BREAKING NEWS: Treating PTSD with medical marijuana could curb veteran suicides


The following article is available at the Canadian Veterans’ Advocacy website. I am reposting it here with my comments in BOLD ITALICS. BONNIE

Treating PTSD with Medical Marijuana Could Curb Veteran Suicides

by John J. Walters, Mar. 22, 2013 1:45 pm

Reposted on Homecoming Vets from Canadian Veterans Advocacy’s data pool for PTSD

Source: Lorazepam pills and bottleCredit: Christian “VisualBeo” Horvat / Wikimedia Commons

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U.S. Military - Dog Tags ... U.S. Military Sui...

When T.J. Thompson returned from serving in Iraq, the Veterans Administration put him on Lorazepam, a high-potency, short-acting drug used to fight anxiety, insomnia, seizures, and aggression. It didn’t work. Thompson’s anxiety worsened until it almost killed him. In Thompson’s own words: “I took 28 pills and blacked out one night. I also drank an 18-pack of beer in that same night. I declared that I would never take nor have that medication in my house again.”

His brush with death is, tragically, more common than you might think. U.S. military veterans are committing suicide at increasing rates—averaging 22 per day. That’s 20 percent higher than in 2007. (Pay attention Canada! If it’s happening to our American brothers and sisters at this escalating rate, it’s happening to our Canadian military and veterans as well … BONNIE)

Prescribing powerful psychotropic (mood altering) drugs like Lorazepam for post-traumatic stress disorder (PTSD) and anxiety is common practice among military doctors, but thankfully that’s starting to change in response to the many negative side-effects and an almost total lack of observable positive effects.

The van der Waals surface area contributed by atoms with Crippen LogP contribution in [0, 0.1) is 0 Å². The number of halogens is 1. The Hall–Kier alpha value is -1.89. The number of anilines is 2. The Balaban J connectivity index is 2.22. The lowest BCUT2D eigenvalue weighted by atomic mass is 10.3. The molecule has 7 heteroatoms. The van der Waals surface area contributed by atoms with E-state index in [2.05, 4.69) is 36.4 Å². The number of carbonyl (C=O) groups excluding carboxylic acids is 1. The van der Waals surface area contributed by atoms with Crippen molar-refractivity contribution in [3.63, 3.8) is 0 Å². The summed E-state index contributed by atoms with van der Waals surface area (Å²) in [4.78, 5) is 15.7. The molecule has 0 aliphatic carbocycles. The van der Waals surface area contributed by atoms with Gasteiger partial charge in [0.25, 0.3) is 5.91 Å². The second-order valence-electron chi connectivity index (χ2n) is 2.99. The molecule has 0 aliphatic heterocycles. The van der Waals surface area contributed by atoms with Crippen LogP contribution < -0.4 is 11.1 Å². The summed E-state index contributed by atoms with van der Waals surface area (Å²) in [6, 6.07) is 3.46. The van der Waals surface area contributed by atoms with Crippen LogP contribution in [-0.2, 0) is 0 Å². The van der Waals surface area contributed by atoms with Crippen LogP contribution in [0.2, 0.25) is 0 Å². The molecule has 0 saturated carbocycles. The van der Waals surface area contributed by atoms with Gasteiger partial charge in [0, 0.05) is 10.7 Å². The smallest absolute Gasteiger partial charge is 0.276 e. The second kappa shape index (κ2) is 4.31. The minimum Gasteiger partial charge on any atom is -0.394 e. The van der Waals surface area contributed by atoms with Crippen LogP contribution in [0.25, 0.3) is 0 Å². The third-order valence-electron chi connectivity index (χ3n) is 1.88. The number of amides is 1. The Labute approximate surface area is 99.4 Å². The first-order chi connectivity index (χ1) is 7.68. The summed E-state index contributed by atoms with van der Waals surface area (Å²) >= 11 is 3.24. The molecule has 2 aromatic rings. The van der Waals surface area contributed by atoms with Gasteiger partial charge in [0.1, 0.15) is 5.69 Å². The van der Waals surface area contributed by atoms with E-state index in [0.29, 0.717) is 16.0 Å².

According to Dr. Grace Jackson, a Navy psychiatrist who resigned in 2002 in protest of the “pill pushing”: “Clinical studies… have shown these drugs to be no better than placebos—but far more dangerous in the treatment of PTSD.”

Part of the problem with treating PTSD with high-intensity (and generally highly-addictive) pills is the tendency for veterans to self-medicate, according to Alec Dixon, a U.S. Navy veteran and the Director of Client Relations for SC Laboratories. “Veterans—whether Iraq, Afghanistan, Gulf, Korean, or Vietnam War vets—have largely self-medicated as a form of personal coping and treatment with PTSD. Often it is excessive binge consumption of alcohol alone or combined with a cocktail of other prescribed medications. Most vets and active duty military turn to alcohol from an inebriate standpoint due to the ‘zero-tolerance’ policy on cannabis within the UCMJ and, historically, within the Veterans Administration.”

Army soldier doing yogaCredit: Military Health / Flickr.com / CC “But to say that the Veterans Administration (VA) is turning a blind eye to the appalling number of military suicides, however, would be unfair. To their credit, they are open to alternate ways of solving the problem. Michael Krawitz, Executive Director of Veterans for Medical Cannabis Access (VMCA) and a plaintiff in Americans for Safe Access v. Drug Enforcement Agency, admits that the VA is trying to make progress.

The Army and Veterans Administration are trying their best to deal with these issues and have gotten pretty creative: employing meditation, yoga, and even service dogs to assist vets dealing with PTSD. But they haven’t yet discovered cannabis.

Should they? The VMCA has collected an impressive amount of studies that suggest that medical marijuana is a safer and more effective way to treat PTSD and anxiety. They submitted it to the State of Michigan Department of Licensing and Regulatory Affairs (MDLRA) in an attempt to convince the Michigan Medical Marijuana Review Panel that PTSD should be a qualifying condition for patients to be prescribed medical marijuana. They have also sent in similar packets to New Mexico and Oregon.